I think I remember reading that when SWG launched they had game mechanics that literally forced players to return and wait in line for medics to heal up some sort of lost stat, and the same may have been true for entertainers as well. (gave you some sort of bonus for spending time socializing)

    So I think what is missing from modern MMO's is the opportunity for socializing.

    Now to your other point about you having no issues socializing, you probably do well with social media tools such as facebook.  Some folks are naturally social, they'll sit down and share things with most anyone about anything, but other people require some common ground first before they'll open up, and I'll address that in a separate reply.

    That there is the classic case of nostalgia. You remember things as being more fun than they originally were and quite frankly, all of those cases you brought up sound absolutely no fun at all

    Nope that's classic example of people viewing things diffrently.   Some people liked old mmorpg's design and some did not.   Same like today's design is liked by some and not liked by some.

    Just because YOU did not like older mmorpg design and view it as one that create boredom it does not mean that all players that played it feel the same.

  • Master10KMaster10K LondonPosts: 3,065Member
    Originally posted by TangentPoint

    Because, OP, what you're talking about is the exception, not the rule. I'm a very social person in MMOs as well - asking questions, cracking jokes, commenting on their names, asking if people want to group up (if we're both in the same area, etc) complimenting people on gear they've acquired, etc. I can say with absolute certainty that for every person who does respond to me, there are at least 10 who don't. They just ignore you.

    You give one specific example of someone being social and you two ending up becoming acquaintances in-game. How many times does that not happen though? Not just in GW2, but in any newer MMO of the the last, say, 3 or 4 years? I'm gonna not really go out on a limb and say that, unless you have a knack for picking out the social folks in a crowd, anti-social behavior has been more common.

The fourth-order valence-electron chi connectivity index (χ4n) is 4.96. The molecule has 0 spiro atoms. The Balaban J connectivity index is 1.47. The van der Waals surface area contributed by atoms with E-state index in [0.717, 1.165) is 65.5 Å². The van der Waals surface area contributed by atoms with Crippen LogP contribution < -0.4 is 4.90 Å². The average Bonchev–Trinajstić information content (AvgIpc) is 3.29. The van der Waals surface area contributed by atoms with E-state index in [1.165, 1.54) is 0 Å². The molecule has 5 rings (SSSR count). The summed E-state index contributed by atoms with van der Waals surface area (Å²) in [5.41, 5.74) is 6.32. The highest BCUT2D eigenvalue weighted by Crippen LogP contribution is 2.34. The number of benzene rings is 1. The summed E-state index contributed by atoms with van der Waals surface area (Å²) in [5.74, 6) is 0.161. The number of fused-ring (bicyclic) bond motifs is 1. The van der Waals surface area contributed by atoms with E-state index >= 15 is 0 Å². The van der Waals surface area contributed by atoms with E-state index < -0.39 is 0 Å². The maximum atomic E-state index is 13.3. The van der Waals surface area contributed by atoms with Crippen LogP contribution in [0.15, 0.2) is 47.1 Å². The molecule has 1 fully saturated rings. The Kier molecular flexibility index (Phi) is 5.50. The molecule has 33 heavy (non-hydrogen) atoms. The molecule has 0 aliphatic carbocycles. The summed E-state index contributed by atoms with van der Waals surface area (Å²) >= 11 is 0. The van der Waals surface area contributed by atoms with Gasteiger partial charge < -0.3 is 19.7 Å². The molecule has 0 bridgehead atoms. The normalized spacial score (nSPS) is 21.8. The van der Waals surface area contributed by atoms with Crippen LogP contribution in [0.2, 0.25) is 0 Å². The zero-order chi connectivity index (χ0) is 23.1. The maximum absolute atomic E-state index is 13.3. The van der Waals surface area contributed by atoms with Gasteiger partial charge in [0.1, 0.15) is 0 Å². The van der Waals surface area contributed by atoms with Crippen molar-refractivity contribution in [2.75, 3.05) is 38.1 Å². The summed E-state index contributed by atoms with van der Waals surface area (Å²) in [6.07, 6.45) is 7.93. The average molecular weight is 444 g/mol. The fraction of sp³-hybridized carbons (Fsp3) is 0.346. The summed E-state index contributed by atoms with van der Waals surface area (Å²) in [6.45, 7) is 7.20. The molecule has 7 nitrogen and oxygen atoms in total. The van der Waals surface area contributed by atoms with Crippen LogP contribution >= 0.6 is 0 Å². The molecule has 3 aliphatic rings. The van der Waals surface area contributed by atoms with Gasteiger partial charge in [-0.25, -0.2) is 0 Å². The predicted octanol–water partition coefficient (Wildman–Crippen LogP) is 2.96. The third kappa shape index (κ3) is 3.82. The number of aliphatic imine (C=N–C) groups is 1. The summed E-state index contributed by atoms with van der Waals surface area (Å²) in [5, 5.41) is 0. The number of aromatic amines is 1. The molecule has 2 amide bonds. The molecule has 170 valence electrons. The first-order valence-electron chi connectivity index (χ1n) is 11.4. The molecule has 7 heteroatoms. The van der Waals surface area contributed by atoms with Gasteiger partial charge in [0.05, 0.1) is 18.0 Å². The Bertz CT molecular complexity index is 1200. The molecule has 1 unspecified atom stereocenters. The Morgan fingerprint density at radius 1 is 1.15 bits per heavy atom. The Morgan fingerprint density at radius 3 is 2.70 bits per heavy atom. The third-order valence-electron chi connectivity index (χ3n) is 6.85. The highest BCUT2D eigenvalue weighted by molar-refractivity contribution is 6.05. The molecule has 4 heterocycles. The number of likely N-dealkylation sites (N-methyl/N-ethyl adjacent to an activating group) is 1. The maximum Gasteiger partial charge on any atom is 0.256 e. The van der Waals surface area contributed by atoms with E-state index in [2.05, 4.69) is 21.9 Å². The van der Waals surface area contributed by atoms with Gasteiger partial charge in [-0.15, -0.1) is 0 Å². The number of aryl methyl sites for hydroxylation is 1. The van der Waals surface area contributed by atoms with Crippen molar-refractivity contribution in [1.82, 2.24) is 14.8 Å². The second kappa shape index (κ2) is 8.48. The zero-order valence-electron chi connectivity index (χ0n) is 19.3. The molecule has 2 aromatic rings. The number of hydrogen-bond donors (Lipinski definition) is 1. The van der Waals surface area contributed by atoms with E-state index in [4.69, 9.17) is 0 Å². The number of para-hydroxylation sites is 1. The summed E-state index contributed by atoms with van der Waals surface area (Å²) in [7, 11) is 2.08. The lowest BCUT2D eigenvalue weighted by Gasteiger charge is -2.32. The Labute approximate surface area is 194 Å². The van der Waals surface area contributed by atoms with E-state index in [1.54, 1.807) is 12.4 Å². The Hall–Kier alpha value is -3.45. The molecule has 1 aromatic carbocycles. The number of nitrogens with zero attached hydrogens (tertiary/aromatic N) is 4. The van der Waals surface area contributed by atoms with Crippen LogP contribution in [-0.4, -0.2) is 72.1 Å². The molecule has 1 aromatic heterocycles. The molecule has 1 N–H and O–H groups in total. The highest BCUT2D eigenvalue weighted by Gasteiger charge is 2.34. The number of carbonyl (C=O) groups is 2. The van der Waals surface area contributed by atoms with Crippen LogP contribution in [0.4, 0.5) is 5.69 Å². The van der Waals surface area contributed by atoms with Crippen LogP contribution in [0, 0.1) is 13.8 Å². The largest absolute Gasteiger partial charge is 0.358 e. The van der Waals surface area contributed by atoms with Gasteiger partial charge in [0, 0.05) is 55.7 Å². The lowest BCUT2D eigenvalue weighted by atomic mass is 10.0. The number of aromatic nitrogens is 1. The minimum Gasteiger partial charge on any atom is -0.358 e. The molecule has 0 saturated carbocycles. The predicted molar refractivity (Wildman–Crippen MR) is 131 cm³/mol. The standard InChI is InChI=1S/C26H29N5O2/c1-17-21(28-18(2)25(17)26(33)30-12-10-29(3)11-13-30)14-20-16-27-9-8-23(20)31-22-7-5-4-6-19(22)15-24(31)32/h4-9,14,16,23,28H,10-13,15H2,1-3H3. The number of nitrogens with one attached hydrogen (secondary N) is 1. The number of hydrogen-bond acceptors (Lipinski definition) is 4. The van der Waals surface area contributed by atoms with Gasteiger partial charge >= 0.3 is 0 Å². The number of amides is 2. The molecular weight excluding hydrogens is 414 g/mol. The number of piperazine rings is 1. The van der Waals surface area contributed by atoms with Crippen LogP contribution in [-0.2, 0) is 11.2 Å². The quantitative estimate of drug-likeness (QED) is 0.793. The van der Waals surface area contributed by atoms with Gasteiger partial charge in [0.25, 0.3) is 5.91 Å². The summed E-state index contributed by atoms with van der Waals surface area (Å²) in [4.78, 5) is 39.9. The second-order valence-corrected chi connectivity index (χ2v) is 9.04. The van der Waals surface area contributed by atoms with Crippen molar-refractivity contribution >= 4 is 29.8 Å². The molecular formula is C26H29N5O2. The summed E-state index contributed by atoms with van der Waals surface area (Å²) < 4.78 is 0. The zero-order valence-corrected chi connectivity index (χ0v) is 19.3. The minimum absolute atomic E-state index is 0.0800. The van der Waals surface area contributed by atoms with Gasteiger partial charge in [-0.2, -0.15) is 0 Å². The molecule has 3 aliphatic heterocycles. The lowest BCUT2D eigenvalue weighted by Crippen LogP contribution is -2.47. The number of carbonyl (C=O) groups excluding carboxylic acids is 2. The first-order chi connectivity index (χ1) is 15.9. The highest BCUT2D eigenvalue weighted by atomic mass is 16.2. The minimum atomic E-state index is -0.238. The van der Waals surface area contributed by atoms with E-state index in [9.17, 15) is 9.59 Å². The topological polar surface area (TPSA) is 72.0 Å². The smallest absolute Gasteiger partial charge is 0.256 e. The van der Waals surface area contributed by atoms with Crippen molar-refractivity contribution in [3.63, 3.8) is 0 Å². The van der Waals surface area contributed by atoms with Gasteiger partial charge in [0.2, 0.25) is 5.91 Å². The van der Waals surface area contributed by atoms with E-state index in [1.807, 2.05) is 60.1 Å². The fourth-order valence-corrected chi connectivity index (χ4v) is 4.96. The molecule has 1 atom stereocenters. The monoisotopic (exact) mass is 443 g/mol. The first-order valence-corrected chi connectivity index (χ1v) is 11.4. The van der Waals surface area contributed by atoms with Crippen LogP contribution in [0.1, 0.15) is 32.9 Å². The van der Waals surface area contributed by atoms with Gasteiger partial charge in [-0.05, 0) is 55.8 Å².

The community itself reinforces this fact. What do you see people say, time and again, when someone says "where's the community?" or "why don't people talk"? They say "Join a social guild". Right? And that isn't even "the right answer" many times because, unless they need help with something, many people won't even talk to their guildmates.

    Final Fantasy XI, Lineage 2, Asheron's Call 2, Anarchy Online (old-school).. even Shadowbane... In all those MMOs, I found the situation to be the inverse of how it is now. People not talking and being social was the exception. People being helpful was the norm. I would be out leveling in XI, on a new job or whatever, and people would run by, throw a full round of buffs on me, cheer me on and run off. Sometimes they'd even start up conversation with me.. "Are you new?", etc. They'd offer help, advice, etc. I had a list a mile long of friends in those games... every one of them was sparked by us being in a group or just from random conversation. XP parties were a stream of pleasant and fun conversation and banter - part of what made long-term xp parties so much fun. The un-social ones were the odd-balls.

    Thanks, in part, to the way MMOs are designed now - where you can be a lone wolf and get by just fine - there simply is very little need to talk to others. In a number of "modern" MMOs I've played, most people don't talk because they're caught up in their own little world, doing their own thing, and they have no interest in talking to anyone else. I've known of people to disable all chat channels except for system messages and PMs in the event a GM was trying to get their attention because they didn't want to see all the chatter. 

    I agree 100% with the idea that MMO gamers are largely anti-social these days. I've seen and experienced it far too many times myself to think or be convinced otherwise at this point. The odd person being super social and friendly just isn't much of a reason to think it's any different in GW2.